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Candida and Gluten Intolerance

Candida and Gluten Intolerance

In forums, on my website and in passing I have met a number of women who have suffered from food allergies as well as candida, so I thought I would do some research into what the difference is and why so many people suffer from both. 
Candadiasis also known as Candida is a yeast infection, an overgrowth of candida. The nasty thing is that candida has the ability to change from a fungal form and spore all the way through the intestinal wall into other parts of the body. Most often people associate candida with a thrush or vaginal yeast infection in women… but candidasis can reek havoc on your entire body. 
What comes first, the candida or the gluten? 
The interesting thing about candida is that is can be caused by gluten or food allergies weakening your immune system and vice versa, candida can weaken your immune system and cause food allergies. So how do we know which came first? Or is it that we are doomed to eat foods without sugars, yeasts and gluten forever? 
What symptoms do the two have in common? 
 Chronic fatigue 
 Weakness 
 Dizziness 
 Headaches 
 Flu like symptoms 
 Muscle and Join Aches 
 Sore Throat or Glands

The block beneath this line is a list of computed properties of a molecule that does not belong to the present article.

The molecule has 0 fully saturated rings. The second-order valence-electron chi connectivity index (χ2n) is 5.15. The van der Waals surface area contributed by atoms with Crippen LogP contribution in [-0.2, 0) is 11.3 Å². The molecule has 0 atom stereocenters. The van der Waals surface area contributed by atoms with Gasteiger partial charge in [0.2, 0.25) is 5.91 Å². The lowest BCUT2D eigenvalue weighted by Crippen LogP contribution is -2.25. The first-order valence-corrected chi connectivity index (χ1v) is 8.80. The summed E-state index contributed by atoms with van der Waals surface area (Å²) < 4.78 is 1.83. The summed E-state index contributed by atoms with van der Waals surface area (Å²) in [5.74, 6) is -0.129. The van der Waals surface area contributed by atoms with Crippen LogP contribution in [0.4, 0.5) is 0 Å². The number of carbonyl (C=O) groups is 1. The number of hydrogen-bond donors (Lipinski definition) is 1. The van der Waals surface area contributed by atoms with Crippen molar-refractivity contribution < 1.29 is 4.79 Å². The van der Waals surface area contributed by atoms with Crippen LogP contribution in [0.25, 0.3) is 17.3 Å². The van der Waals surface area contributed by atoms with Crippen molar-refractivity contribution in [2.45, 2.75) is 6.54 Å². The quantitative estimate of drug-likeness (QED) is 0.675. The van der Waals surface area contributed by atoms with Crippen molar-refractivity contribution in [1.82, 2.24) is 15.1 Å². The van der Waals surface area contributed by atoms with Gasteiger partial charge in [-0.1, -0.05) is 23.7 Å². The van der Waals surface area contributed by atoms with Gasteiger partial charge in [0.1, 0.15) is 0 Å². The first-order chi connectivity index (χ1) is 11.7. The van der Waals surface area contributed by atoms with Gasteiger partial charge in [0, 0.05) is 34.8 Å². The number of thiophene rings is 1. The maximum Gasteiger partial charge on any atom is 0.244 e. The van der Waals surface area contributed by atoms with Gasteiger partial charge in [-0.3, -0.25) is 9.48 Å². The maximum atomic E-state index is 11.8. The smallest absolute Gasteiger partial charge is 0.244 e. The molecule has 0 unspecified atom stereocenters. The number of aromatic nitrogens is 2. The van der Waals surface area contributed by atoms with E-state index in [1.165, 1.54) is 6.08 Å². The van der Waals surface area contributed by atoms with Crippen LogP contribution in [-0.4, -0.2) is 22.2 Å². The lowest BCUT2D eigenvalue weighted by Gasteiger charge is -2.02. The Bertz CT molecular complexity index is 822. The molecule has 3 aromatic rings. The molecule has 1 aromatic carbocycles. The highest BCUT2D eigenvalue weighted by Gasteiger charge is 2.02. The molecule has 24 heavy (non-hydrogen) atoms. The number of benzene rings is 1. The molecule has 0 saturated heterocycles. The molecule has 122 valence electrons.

 Numbness in hands or feet 
 Asthma 
 Chronic Sinusitis 
 Allergies 
 Irritability 
 Abdominal Pain 
 Constipation or Diarrhea 
 Gas 
 Depression 
 Grumpyness or Mood Swings 
 Fungal Infections 
 Yeast Rashes 
 Craving Sugar and Carbs 
 Reproductive Issues 
 And so the list goes on. 
What can help? 
Pro Biotic 
A pro biotic has been recognized for its ability to help build up the good bugs in your immune system and get rid of the bad ones. 
Yeast Free Diet 
The best idea may be to try a yeast free diet and see how that helps. Sometimes by eliminating the things that cause allergies we can get a better idea of what we can and can not tolerate. 

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Living with and getting relief from  Gluten Intolerance

Living with and getting relief from Gluten Intolerance

Many people who use alternative products that are Gluten Free, already have some understanding of how Gluten intolerance can affect their lives. I thought it might be good though to give a little real life reminder. 
I have this lovely client who came initially for another purpose altogether. When she came she was presenting with; Constipation, cramps, bloating, back pain, anxiety, foggy head, dizziness, energy fluctuations and eczema. 
As a Naturopath I could see that the causes of these symptoms were the wheat gluten and other underlying 
imbalances. She knew she had been gluten intolerant in the past but had let wheat gluten slip back into her diet. I highlighted this to my client along with addressing some of the other causative factors. Now to her credit she went away and totally eradicated wheat gluten from her diet. She used the alternatives suggested and followed my protocol. On the second visit (two weeks later) I was so glad to see that most of her symptoms had disappeared.